Veterinary School Requirements
Veterinarians care for the health of pets, livestock and animals in zoos, racetracks and laboratories. Some veterinarians use their skills to protect humans against diseases carried by animals and conduct clinical research on human and animal health problems. Others work in basic research, broadening our knowledge of animals and medical science, and in applied research, developing new ways to use knowledge.
Most veterinarians diagnose animal health problems; vaccinate against diseases such as distemper and rabies; medicate animals suffering from infections or illnesses; treat and dress wounds; set fractures; perform surgery; and advise owners about animal feeding, behavior and breeding.
Most pre-vet students are interested in applying to the veterinary school at UC Davis. However, each year an increasing number of students apply out of state and to Western University of the Health Sciences in Pomona. Required coursework varies from school to school, so you should be certain you are meeting the requirements for each school to which you wish to apply.
Specific course prerequisites vary for each school, but the following courses are generally required. Additional courses might be required at some schools. It is your responsibility to know the requirements of each school you're interested in attending.
|One year of general chemistry w/lab||CHEM 2 – General Chemistry I (includes lab) and
CHEM 10 – General Chemistry II (includes lab)
|One year of organic chemistry||CHEM 8/L – Principles of Organic Chemistry with lab and
CHEM 100 – Organic Synthesis and Mechanism with
CHEM 100L – Organic Chemistry lab
|One year of biology with lab||BIO 1/L – Contemporary Biology with lab and
BIO 2/L – Introduction to Molecular Biology with lab
|One year of physics||PHYS 8 – Principles of Physics I or
ICP 1B – Integrated Calculus and Physics: Physics or
PHYS 18 – Principles of Physics I for Biological Sciences
PHYS 9 – Introductory Physics II or
PHYS 19 – Introductory Physics II for Biological Sciences
|One semester of biochemistry||BIO 101 or CHEM 111 – Biochemistry I|
|One semester of physiology||BIO 161 – Human Physiology|
|One semester of genetics||BIO 140 – Genetics|
|One semester of statistics||MATH 18 – Statistical Analysis of Scientific Data or
MATH 32 – Statistics or
PSY 10 – Analysis of Psychological Data
|One Year of English||WRI 10 – College Reading and Composition and
WRI 100 – Advanced Writing or
WRI 116 – Science Writing in Natural Sciences
|One year of humanities and social sciences||Additional courses in the humanities and social sciences are usually required|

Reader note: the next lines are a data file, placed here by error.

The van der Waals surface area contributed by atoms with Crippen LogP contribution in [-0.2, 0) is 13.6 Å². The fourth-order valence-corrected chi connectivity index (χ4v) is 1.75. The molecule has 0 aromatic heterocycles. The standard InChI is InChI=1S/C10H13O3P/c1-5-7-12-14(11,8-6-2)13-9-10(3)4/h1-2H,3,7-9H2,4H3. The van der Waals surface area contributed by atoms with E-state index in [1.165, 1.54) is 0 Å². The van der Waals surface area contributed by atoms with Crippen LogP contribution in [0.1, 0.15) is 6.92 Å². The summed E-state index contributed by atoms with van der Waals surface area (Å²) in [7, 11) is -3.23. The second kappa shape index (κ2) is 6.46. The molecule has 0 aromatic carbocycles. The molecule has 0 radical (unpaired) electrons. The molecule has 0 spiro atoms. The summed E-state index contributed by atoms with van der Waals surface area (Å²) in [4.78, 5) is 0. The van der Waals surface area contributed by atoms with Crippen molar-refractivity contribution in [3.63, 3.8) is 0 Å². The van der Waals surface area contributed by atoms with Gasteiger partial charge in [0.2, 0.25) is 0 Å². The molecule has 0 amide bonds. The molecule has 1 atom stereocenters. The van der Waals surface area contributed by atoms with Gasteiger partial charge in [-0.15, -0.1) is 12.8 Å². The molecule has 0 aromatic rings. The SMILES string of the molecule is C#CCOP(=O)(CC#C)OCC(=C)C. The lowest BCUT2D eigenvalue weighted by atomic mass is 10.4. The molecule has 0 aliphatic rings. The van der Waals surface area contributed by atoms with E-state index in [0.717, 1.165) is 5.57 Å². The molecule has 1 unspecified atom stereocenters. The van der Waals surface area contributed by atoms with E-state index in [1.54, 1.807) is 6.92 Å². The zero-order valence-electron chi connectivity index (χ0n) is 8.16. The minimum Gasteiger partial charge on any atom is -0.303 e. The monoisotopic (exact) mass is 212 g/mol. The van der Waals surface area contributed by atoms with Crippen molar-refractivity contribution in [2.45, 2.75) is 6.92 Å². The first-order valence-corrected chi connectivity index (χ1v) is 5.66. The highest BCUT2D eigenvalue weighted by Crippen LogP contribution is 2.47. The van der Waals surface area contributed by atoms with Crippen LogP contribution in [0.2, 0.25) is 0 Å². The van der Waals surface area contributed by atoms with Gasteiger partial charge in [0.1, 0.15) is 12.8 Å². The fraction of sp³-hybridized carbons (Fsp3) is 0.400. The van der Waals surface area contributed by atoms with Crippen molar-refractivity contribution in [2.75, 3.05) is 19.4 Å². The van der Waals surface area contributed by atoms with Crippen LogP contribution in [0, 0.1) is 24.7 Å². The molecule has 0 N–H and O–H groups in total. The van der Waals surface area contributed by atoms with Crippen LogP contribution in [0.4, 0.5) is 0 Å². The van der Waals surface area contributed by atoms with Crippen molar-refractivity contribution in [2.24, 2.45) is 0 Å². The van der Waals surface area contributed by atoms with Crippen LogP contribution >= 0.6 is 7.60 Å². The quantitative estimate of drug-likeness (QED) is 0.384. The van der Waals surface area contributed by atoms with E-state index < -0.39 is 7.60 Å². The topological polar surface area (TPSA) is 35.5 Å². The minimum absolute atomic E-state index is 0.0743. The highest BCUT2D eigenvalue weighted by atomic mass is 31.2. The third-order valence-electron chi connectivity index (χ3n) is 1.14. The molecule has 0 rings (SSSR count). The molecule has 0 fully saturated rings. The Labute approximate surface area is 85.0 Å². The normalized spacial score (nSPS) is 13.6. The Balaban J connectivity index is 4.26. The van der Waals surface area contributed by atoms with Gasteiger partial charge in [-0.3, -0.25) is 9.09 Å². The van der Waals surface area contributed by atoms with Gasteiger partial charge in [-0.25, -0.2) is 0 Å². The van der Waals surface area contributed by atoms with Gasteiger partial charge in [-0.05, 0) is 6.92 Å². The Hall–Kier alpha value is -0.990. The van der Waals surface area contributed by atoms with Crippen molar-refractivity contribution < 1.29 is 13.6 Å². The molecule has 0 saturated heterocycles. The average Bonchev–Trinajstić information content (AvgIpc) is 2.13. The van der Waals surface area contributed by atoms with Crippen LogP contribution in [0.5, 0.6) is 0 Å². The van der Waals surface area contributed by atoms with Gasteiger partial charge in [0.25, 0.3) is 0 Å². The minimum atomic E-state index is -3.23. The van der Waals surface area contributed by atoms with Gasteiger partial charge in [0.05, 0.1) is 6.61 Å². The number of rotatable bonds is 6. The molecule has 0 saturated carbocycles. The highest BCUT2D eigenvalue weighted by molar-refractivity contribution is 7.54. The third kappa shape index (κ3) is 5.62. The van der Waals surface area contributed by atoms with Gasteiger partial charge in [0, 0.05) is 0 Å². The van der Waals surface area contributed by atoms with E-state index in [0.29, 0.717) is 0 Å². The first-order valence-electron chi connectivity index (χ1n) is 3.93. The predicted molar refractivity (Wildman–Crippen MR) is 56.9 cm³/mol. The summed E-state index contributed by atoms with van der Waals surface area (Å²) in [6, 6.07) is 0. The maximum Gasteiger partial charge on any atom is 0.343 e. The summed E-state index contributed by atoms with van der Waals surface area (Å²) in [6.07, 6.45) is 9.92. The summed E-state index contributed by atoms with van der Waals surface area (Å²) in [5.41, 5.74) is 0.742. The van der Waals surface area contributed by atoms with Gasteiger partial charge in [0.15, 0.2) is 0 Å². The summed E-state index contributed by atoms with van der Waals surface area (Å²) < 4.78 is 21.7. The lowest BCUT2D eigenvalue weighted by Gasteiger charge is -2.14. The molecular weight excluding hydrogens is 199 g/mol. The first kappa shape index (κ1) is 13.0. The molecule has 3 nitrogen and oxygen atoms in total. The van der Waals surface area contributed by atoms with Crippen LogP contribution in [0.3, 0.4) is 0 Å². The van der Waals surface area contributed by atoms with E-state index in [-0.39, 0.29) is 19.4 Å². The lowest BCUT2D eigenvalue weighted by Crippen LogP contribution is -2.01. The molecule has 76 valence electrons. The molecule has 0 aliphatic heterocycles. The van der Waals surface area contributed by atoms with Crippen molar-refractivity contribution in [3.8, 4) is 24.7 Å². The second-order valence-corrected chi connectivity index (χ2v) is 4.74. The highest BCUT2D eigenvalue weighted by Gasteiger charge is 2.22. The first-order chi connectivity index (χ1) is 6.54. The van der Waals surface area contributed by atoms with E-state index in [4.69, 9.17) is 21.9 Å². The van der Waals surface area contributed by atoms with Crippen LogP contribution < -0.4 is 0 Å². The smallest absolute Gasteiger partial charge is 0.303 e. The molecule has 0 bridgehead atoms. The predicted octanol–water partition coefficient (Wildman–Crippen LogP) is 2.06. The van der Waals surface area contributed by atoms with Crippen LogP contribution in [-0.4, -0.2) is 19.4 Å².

There is no inherent advantage in the choice of one major over another. Any major is acceptable as long as the required pre-veterinary courses (science and non-science) have been completed.
Graduate Record Examination (GRE)
This is only standardized examination required for entrance to U.S. veterinary schools, including UC Davis and Western University. (Note: Different schools have different testing requirements and may accept other exams) Only the General Test is required. It involves seven 30-minute tests (3 1/2 hours of testing), and can be taken by computer any time.
GRE information can be found on the GRE website. For UC Davis, the GRE must be taken no later than Aug. 31 and have your scores delivered electronically to VMCAS no later than Sept. 15. If you feel your GRE scores do not reflect your true ability, you may take the exam again. UC Davis will use your highest quantitative score for purposes of evaluating you for admission. You must also take the verbal and analytical writing sections of the examination. This policy, however, varies from school to school. Western University accepts either the GRE or the Medical College Admissions Test (MCAT).
One hundred and eighty (180) hours of veterinary, animal and health-related experience is the required minimum amount to apply to UC Davis; however, most successful applicants have more than this -- 2,500-plus hours, on average. Western University requires at least 500 hours of hands-on experience. Other schools have varied requirements. Diverse work experience will aid you in deciding which veterinary track to pursue and will strengthen your vet school application as well. Start your preparation as early as possible.
Veterinary Medical Colleges Application Service (VMCAS) is the centralized application process for applications for most U.S. veterinary medical colleges. VMCAS organizes the distribution, collection and processing for applications but is not involved with setting application, admissions or deadline requirement, or with making admission decisions. Questions concerning these matters should be directed separately to each school of veterinary medicine. Applicants to Western University may apply through VMCAS or directly to the university. You are encouraged to speak with a pre-health advisor if you have questions.
A student applying to veterinary school has the option of doing so after two years of college has been completed and the minimum requirements (see above) have been met, but most successful applicants complete a bachelor's degree before matriculation into vet school.
The Veterinary Medical Colleges Application Service (VMCAS) is available only online. Applications need to be submitted one year before the year of matriculation, with an Oct. 1 deadline for most schools. Applications usually become available on the website in late May. Contact any non-VMCAS schools you would like to apply to directly to request an application.
You must also request that the Educational Testing Service mail copies of your GRE scores to VMCAS. This can be done when registering to take the examination.
Personal interviews for admission are usually part of the admissions process.